Thus this conference resists a ‘return to normality’. These are extraordinary times and this will be an extraordinary conference. At this critical moment, as historians we need to look without and within. Certainly, we need to engage with the wider world: environmental historians are vital in today’s biggest planetary emergencies. Yet at the same time, we need to engage within our own discipline to rethink our academic practices in terms of environmental realities. This means thinking about writing ethical history, sustainable history and history that matters.
We want to use this opportunity to imagine anew: both how we have conversations (the conference format) and what the conversations are about (the possibilities of our discipline). This conference thus will be engaging in experimental new ways of sharing and generating knowledge, including a blended and collaborative co-learning environment.

Possible topics to be discussed under the umbrella concept of ‘Same planet, different world’, include, but are not limited to the following:
- Pandemics: Politics, panics and panaceas
- Environmental histories of public health and public policy
- Industrial and agricultural impact on disease
- Resisting the return to normality: the activist historian and strategies for sustainable research
- Environmental histories of ‘wicked problems’
- Edge effects: the uneven fallout of climate change
- Other knowledges: vernacular histories and indigenous knowledge systems
- Burning issue: fire histories
- Justice and the past: writing history in the time of Black Lives Matter
- Technology and envirotechnical systems in natural resource protection and conservation
- Environmental justice: the legacies of colonialism and post-colonialism
- Writing more­-than-­human histories
- Creativity and the historical discipline
- The possibilities and pitfalls of interdisciplinary research
- Imagining other futures
We also welcome papers/provocations/presentations on environmental history outside the conference theme.
Digital Dimensions
We acknowledge the uncertainty of our times and the sustainability issues relating to international conferences. The ESEH believes in the value of a physical conference. Post-COVID, being in place together will hold new significance. But we also recognise that it may not prove possible – or desirable for some – to meet face-to-face. Our conference will therefore offer some online possibilities for those delegates who cannot make it in person, including keynote and plenary livestreams, poster sessions, and opportunities to connect with each other online. Planning a large international conference in these COVID-19 times is a difficult business. While acknowledging our gratitude to the Local Arrangement Committee in Bristol as they on the uncertainties of this situation, the ESEH is also making preparations for a fully digital conference in case major disruptions in international travelling will impede the materialization of the in-person conference.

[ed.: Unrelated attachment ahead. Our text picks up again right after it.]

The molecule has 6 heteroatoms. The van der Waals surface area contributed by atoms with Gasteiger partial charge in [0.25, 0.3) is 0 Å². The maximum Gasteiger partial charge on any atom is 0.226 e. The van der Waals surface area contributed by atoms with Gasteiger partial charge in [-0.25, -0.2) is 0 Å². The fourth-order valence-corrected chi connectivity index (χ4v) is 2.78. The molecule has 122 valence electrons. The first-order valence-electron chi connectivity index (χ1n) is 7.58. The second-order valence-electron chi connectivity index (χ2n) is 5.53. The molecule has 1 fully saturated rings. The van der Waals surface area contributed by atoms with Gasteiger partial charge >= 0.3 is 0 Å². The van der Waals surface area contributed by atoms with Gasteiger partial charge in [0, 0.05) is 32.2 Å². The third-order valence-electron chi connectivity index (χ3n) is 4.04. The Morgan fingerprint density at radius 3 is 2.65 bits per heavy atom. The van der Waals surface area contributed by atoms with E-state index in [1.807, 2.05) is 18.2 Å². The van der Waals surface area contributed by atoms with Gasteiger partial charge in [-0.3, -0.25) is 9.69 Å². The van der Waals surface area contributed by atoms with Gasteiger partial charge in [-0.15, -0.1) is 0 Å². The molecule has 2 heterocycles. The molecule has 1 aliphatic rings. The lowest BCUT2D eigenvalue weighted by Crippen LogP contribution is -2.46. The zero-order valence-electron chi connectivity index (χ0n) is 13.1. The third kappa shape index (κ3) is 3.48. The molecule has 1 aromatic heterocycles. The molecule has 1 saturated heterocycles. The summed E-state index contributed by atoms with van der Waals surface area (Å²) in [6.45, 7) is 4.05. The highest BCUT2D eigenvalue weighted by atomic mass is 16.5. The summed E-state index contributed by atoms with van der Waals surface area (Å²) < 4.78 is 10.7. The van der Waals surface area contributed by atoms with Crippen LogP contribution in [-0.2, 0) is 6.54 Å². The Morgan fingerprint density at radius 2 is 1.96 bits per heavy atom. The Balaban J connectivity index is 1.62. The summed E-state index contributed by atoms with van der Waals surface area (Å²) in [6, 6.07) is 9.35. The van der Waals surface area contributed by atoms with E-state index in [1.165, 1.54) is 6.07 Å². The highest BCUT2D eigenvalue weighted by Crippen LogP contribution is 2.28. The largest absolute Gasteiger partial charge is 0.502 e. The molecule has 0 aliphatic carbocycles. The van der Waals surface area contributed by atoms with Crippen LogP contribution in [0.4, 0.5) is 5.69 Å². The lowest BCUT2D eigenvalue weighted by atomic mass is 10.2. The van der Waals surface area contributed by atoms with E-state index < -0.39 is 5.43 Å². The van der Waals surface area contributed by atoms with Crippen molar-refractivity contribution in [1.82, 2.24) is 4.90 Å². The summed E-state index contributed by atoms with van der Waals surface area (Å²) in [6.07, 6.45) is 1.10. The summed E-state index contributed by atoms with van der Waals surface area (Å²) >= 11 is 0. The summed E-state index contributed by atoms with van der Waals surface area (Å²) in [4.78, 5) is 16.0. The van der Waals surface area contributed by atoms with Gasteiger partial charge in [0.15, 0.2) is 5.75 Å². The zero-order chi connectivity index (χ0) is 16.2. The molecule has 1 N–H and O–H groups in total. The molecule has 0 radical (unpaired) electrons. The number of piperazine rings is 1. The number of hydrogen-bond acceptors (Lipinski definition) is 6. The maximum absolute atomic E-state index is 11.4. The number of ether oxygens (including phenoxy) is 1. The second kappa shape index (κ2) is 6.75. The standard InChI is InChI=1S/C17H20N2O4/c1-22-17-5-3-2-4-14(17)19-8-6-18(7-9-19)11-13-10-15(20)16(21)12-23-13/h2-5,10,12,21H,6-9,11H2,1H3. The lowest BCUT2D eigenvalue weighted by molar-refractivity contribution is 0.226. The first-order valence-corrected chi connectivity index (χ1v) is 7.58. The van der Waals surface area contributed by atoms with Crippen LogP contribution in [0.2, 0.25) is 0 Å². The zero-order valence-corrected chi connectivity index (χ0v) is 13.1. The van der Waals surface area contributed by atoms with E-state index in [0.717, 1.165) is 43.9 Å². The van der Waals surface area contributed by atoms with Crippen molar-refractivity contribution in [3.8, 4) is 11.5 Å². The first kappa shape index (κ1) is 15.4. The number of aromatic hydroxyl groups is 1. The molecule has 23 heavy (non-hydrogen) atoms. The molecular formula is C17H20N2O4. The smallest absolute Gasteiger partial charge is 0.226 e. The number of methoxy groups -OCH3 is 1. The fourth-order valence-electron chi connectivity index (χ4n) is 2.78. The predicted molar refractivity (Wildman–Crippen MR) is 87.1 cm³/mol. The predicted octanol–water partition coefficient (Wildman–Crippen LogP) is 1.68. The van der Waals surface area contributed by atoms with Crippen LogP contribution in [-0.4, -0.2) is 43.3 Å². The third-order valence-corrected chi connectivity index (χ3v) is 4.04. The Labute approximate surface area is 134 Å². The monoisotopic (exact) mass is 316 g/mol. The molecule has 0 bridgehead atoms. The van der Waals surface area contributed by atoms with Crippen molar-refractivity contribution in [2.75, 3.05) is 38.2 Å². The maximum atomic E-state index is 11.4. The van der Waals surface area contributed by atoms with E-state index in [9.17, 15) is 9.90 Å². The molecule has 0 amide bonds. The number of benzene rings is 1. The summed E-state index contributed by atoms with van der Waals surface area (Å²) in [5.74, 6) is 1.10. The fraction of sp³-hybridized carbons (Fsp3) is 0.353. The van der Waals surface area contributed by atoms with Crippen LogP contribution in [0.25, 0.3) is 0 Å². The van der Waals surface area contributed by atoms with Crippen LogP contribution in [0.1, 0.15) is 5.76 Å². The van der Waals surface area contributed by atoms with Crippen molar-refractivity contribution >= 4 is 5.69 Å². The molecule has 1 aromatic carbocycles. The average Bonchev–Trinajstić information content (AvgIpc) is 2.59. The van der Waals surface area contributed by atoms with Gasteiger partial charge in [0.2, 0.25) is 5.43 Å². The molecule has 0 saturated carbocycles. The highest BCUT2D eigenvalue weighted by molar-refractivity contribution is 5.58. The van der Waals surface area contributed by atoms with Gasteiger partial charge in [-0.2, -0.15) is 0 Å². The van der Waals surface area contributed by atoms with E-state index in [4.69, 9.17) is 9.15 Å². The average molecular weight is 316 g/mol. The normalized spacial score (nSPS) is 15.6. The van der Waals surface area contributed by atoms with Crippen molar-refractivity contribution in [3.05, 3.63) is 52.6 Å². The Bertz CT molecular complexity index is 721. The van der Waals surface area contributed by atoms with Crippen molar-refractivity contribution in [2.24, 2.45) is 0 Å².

An Inclusive and Diverse Conference
Commitment to equality, diversity and inclusion is at the heart of ESEH. We recognise the unique contributions of every member of our society and seek ways of ensuring that people of all identities and in all circumstances can contribute to our biennial conference and to the wider life of our society. We strive to promote equality and diversity at our conference, in relation to conference participation,  and the composition of topics comprising the conference program. We also endeavour to create a platform to encourage active and sustained debate on issues of marginalisation and accessibility amongst our members.